**7th Grade, CC2, Unit 1**

**Probability**

Chapter OutlineSection 1.1 This section will introduce you to several of the big ideas of the course. Each problem will require your study team to work together using several problem-solving strategies.Section 1.2 In this section, you will learn to find the probability of a specific event. You will also learn about the meaning of probability and how it is expressed mathematically. After collecting experimental data, you will explore the difference between theoretical and experimental probability. You will then find the probabilities of two separate events. |
Guiding Questions1. How can I work with my team to figure it out? 2. What questions can I ask about this problem? 3. How can I represent this? 4. How can I organize my work? |
Vocabularyarea compound events desired outcomes equivalent fractions experimental probability lowest common denominator interval mean measure of central tendency median multiplicative identity outcome outliers parallelogram percent perimeter possible outcomes probability proportional relationship rectangle repeating decimal sample space scaling terminating decimal theoretical probability trapezoid triangle |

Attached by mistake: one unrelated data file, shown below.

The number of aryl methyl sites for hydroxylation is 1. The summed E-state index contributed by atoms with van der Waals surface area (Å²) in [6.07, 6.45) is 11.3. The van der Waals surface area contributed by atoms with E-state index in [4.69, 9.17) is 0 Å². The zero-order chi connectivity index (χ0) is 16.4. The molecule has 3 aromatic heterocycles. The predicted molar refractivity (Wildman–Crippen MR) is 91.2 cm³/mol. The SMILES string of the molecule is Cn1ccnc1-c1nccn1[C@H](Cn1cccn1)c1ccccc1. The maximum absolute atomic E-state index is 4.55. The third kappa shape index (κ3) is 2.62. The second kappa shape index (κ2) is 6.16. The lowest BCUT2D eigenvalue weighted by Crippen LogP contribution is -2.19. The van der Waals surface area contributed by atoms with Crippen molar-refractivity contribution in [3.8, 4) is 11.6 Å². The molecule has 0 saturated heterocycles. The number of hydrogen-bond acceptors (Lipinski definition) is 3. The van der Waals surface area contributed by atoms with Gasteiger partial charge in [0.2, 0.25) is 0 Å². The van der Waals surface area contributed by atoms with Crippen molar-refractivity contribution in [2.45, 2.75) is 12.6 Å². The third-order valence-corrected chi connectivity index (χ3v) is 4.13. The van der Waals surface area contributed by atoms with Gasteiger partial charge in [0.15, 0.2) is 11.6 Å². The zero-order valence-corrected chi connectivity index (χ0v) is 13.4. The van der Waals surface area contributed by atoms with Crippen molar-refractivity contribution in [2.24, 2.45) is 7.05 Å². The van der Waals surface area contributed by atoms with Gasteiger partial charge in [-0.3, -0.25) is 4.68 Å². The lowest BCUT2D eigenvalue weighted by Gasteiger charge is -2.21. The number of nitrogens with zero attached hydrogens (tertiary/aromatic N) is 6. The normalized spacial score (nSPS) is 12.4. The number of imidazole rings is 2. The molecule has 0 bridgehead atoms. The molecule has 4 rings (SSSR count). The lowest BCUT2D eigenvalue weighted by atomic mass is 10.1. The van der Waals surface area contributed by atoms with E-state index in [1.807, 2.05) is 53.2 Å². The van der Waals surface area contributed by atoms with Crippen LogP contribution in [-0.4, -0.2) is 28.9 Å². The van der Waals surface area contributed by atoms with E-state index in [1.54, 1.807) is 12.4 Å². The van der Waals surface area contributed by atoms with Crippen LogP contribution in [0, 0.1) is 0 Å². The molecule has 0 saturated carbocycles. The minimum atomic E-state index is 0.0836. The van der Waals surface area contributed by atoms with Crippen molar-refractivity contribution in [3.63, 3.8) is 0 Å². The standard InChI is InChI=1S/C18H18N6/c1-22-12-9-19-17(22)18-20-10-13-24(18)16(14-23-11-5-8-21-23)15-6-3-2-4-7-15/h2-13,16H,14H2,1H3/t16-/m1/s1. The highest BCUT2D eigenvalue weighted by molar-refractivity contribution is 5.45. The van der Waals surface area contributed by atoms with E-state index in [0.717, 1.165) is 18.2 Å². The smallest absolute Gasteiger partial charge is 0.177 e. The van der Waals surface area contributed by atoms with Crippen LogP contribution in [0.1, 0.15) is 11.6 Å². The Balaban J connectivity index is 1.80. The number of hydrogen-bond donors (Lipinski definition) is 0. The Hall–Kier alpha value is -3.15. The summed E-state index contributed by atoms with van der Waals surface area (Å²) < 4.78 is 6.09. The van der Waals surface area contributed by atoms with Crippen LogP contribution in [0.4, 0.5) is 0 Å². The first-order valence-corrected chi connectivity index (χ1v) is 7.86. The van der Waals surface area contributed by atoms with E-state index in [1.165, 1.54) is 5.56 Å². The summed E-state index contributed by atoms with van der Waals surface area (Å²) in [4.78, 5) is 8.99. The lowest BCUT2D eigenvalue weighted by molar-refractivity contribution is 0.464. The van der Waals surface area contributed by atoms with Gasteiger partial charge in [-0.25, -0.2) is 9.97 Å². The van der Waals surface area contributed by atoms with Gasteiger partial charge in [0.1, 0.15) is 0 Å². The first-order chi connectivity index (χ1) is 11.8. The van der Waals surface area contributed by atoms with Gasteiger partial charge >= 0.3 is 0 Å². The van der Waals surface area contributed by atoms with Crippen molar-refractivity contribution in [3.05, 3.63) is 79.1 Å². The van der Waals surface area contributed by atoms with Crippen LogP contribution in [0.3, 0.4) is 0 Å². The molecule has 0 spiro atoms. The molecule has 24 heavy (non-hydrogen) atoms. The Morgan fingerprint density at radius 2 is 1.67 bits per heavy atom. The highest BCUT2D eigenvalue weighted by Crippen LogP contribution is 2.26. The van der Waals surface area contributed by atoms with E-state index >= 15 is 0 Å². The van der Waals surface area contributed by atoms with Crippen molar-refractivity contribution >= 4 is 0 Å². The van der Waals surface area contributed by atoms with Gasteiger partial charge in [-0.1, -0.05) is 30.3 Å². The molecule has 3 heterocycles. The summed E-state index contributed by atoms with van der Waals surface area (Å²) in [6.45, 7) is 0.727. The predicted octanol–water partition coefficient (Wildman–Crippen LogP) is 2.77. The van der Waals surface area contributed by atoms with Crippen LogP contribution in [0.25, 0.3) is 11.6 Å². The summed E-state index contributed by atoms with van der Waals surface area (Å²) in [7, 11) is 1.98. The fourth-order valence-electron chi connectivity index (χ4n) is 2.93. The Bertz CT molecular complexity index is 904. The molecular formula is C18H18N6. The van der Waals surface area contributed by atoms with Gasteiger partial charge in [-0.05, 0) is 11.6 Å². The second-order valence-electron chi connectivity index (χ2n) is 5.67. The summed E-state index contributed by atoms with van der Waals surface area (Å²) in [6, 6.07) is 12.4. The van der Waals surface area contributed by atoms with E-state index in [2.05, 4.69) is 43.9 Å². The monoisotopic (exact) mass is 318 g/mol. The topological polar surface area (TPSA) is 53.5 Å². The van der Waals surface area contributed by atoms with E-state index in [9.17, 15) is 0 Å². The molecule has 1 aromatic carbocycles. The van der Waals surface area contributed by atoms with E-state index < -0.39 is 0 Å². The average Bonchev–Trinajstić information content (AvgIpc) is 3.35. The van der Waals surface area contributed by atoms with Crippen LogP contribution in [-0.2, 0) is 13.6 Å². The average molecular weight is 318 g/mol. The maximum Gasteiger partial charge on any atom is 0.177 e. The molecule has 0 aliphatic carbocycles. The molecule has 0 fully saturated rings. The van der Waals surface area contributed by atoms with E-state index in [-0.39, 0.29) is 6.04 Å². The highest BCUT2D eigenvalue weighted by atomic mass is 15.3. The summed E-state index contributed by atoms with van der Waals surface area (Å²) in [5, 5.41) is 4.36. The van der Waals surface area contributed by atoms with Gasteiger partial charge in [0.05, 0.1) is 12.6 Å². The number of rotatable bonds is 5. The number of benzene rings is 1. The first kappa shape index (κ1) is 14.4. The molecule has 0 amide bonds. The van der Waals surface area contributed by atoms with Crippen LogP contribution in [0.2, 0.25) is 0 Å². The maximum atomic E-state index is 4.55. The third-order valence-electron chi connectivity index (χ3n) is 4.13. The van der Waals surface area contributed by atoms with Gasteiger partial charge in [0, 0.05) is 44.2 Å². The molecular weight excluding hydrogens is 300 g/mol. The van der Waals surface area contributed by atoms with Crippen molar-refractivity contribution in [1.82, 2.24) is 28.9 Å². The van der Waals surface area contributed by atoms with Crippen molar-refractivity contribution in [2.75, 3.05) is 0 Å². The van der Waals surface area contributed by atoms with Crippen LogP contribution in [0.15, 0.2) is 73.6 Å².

**Standards**

7.SP.5. Understand that the probability of a chance event is a number between 0 and 1 that expresses the likelihood of the event occurring. Larger numbers indicate greater likelihood. A probability near 0 indicates an unlikely event, a probability around 1/2 indicates an event that is neither unlikely nor likely, and a probability near 1 indicates a likely event.

7.SP.6. Approximate the probability of a chance event by collecting data on the chance process that produces it and observing its long-run relative frequency, and predict the approximate relative frequency given the probability.

*For example, when rolling a number cube 600 times, predict that a 3 or 6 would be rolled roughly 200 times, but probably not exactly 200 times.*

7.SP.7a. Develop a uniform probability model by assigning equal probability to all outcomes, and use the model to determine probabilities of events.

*For example, if a student is selected at random from a class, find the probability that Jane will be selected and the probability that a girl will be selected.*

7.SP.7b. Develop a probability model (which may not be uniform) by observing frequencies in data generated from a chance process.

*For example, find the approximate probability that a spinning penny will land heads up or that a tossed paper cup will land open-end down. Do the outcomes for the spinning penny appear to be equally likely based on the observed frequencies?*

7.SP.8a. Understand that, just as with simple events, the probability of a compound event is the fraction of outcomes in the sample space for which the compound event occurs.